The National Film Board of Canada | 1943-1952
filmmaker by day, illustrator by night
In contemporary terms, this era of the '40s can be equated to our context where computers are overturning the creative world. Today, digital technology is disrupting work methods in many areas, especially the world of image. At that time, technologies related to optics and film were fueling a similar boom in the print and film industries.
Unlike yesterday, computing has democratized several creative tools and put their immense potential within the reach of everyone. However, whether it is photo, film, television or video games, the craftsmen possessing this knowledge inherit an aura of prestige they share with the pioneers of yesteryear
"From my perch"
a view from the attic where he dwelled in '43
As years pass…
He moved to Hull in the old town near the Ottawa River. His small second floor apartment overlooked a back yard.
At the National Film Board, he reconnected with his colleague René Jodoin, who was hired at the same time in Montreal. A third confrere, Fernand Menard, would join them in Ottawa after the war.
He co-directed a short film titled Popular songs # 2 in which he designed and animated the characters.
- He held his first solo watercolor exhibition in Ottawa. Princess Juliana of the Netherlands acquired a watercolor.
He married Marguerite Gingras whom he met at the École des Beaux-arts in Montreal. Together they rented a flat on Laurier Street in Hull, Quebec.
Psychological First Aid a documentary on war related stress was released. It featured an animation sequence he designed.
Release of short films Let's All Sing Together, volumes 4, 5, 6, with animation sequences by J. P. Ladouceur.
He joined the team of Journal Francois, an illustrated monthly magazine for young French Canadians, as a chronicler and illustrator where he published his first comics.
Periodical of the Oeuvre Jacques-Cartier to which this front page brought a touch of lightness.
- We find his illustrations in the first issue of traditional songbooks called La bonne chanson by Father Charles-Émile Gadbois. He produced, on occasion, other drawings for this publication in the following years
He participated in the fourth short film in the series The More We Get Together.
He exhibited watercolors and drawings at the Seraphic College of Ottawa and gave a conferenc on the job of professional artist.
He developed the signature logo of Le Carabin, Laval University student paper.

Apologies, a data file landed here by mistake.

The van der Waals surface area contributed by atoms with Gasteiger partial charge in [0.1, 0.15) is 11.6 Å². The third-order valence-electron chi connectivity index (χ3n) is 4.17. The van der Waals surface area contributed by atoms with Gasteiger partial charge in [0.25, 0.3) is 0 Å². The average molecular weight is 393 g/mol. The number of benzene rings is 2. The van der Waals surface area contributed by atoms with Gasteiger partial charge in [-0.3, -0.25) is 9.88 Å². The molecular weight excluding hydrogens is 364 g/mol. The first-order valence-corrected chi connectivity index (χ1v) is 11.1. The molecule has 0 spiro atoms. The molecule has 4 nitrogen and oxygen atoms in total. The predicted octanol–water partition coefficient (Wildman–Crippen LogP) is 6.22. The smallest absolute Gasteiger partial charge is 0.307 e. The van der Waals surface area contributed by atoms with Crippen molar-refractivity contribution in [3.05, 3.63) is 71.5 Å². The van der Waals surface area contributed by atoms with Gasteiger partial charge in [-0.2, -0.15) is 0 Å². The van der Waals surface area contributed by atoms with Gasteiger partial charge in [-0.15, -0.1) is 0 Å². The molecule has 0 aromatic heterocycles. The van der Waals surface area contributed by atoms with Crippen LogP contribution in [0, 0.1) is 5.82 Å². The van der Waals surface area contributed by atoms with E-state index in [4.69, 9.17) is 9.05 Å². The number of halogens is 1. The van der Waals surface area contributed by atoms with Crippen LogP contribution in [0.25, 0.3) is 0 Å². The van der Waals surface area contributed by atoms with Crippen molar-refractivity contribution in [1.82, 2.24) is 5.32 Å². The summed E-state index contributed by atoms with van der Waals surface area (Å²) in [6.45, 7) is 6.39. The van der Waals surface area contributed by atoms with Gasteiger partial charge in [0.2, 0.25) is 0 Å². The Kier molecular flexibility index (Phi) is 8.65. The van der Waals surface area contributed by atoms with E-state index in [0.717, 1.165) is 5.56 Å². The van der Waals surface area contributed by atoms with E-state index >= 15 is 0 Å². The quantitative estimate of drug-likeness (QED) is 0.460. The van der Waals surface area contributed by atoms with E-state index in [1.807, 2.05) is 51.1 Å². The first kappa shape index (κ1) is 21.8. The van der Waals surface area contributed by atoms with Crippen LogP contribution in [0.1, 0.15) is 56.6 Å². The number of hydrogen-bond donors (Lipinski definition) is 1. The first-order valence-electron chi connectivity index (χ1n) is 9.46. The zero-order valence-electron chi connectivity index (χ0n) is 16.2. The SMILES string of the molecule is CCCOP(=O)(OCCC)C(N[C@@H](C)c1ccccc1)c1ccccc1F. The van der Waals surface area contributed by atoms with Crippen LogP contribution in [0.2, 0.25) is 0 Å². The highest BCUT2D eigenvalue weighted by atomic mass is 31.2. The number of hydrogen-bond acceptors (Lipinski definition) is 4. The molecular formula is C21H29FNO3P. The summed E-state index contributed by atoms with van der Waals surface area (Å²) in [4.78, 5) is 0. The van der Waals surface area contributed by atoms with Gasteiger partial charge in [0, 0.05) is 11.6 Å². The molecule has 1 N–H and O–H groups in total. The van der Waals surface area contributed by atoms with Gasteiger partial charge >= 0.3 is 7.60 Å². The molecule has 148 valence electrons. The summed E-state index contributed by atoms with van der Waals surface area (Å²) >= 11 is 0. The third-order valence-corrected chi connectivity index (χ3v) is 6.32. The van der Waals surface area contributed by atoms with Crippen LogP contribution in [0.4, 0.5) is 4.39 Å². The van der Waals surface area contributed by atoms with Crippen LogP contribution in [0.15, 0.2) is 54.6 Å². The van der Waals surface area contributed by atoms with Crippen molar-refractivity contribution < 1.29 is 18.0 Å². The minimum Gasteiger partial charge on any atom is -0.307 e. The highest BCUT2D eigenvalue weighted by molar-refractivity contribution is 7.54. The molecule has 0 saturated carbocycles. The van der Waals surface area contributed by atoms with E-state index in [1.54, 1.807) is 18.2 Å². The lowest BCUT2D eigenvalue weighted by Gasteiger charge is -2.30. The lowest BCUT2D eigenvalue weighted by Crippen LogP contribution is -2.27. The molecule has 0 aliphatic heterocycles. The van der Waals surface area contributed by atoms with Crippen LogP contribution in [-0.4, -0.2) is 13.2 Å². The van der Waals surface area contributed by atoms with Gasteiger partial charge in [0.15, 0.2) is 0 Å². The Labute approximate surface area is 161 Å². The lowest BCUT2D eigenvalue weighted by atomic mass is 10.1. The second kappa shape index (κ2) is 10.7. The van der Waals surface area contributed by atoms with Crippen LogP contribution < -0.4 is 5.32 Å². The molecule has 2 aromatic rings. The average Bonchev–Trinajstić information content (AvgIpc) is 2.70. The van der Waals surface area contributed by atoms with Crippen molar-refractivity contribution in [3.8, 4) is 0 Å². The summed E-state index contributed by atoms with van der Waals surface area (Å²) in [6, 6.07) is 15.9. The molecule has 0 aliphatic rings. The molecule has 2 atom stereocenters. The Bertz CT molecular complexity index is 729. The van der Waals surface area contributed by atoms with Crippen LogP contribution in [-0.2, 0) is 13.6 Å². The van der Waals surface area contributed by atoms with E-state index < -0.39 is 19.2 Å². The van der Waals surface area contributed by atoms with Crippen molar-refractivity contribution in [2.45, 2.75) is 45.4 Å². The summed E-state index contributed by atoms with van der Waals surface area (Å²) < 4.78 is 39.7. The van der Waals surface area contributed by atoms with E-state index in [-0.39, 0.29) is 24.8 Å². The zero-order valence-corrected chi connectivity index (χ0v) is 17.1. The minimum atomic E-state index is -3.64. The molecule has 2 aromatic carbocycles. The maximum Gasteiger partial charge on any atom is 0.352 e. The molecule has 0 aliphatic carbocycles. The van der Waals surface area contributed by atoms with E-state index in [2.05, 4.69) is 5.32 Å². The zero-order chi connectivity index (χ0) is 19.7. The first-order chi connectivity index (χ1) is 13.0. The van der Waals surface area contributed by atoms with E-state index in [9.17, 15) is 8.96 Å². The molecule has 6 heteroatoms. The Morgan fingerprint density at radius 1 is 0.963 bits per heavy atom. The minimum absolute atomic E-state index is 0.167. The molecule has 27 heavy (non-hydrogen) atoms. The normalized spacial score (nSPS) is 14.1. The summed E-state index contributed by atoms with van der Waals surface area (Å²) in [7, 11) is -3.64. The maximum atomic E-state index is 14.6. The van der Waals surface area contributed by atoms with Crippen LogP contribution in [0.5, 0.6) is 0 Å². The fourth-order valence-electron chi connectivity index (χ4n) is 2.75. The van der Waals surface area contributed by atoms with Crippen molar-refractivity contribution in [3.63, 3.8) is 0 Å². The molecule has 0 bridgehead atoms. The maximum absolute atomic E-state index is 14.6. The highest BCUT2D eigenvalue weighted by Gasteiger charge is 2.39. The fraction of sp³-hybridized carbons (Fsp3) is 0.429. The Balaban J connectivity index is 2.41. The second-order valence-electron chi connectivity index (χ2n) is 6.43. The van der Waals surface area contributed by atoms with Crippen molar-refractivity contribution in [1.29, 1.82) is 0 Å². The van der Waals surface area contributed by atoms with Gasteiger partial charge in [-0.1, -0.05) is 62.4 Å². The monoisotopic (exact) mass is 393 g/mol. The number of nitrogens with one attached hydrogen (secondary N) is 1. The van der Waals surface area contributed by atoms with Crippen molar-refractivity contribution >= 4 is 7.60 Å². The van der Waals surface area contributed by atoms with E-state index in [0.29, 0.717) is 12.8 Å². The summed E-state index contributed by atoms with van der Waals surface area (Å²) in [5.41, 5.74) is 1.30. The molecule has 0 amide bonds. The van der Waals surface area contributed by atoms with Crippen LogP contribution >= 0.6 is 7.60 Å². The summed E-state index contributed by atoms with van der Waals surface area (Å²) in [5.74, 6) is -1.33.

He helped building and decorating of the sets of the Marian Congress of Ottawa, described as the major Catholic event of 1947.
He signed the front page of L'Émerillon, a periodical publication of the "Oeuvre de Jacques-Cartier" a french canadian nationalist leaning thinktank.
Birth of a first child.
Front cover of Journal François, June 1948 among the thirty that he designed between '45 and '54.
He won a Canadian Film Award for the animated film Chantons Noël.
He collaborated regularly with Journal François until 1955. He illustrated and wrote many stories for its teenage readership. It's pages saw the creation of Pepinot and Capucine, famous hand puppets of early canadian television.
He illustrated Teddy du Saguenay a children's story written by Gilberte Tremblay featuring the life story of a likeable brown bear.
- The Compagnons de Saint-Laurent a semi professional theatre company hired his talent to design sets, costumes and programs.
The couple bought a first house on Gamelin Street in Hull.
He worked on the animated short film Four songs by four gentlemen, designing articulated puppets and filming them in stop motion animation.
Birth of a second child.
Two images from Neighbors / Les voisins starring Jean-Paul Ladouceur
He directed a short film entitled Sur le Pont d'Avignon which featured hand puppets dancing on a traditional french song.
He worked on an animated short film "Sing a Little" with Evelyn Lambart.
Publication of "Film and its Technique" at Berkeley by Raymond Spottiswoode with illustrations by Ladouceur.
The American Motion Picture Academy presented the National Film Board of Canada with an Oscar for the animated film Neighbors shot in 1951, where Jean-Paul Ladouceur played one of the main characters under the direction of Norman McLaren.
At the dawn of television, he was seen as an ideal candidate to make the technological leap to this new medium.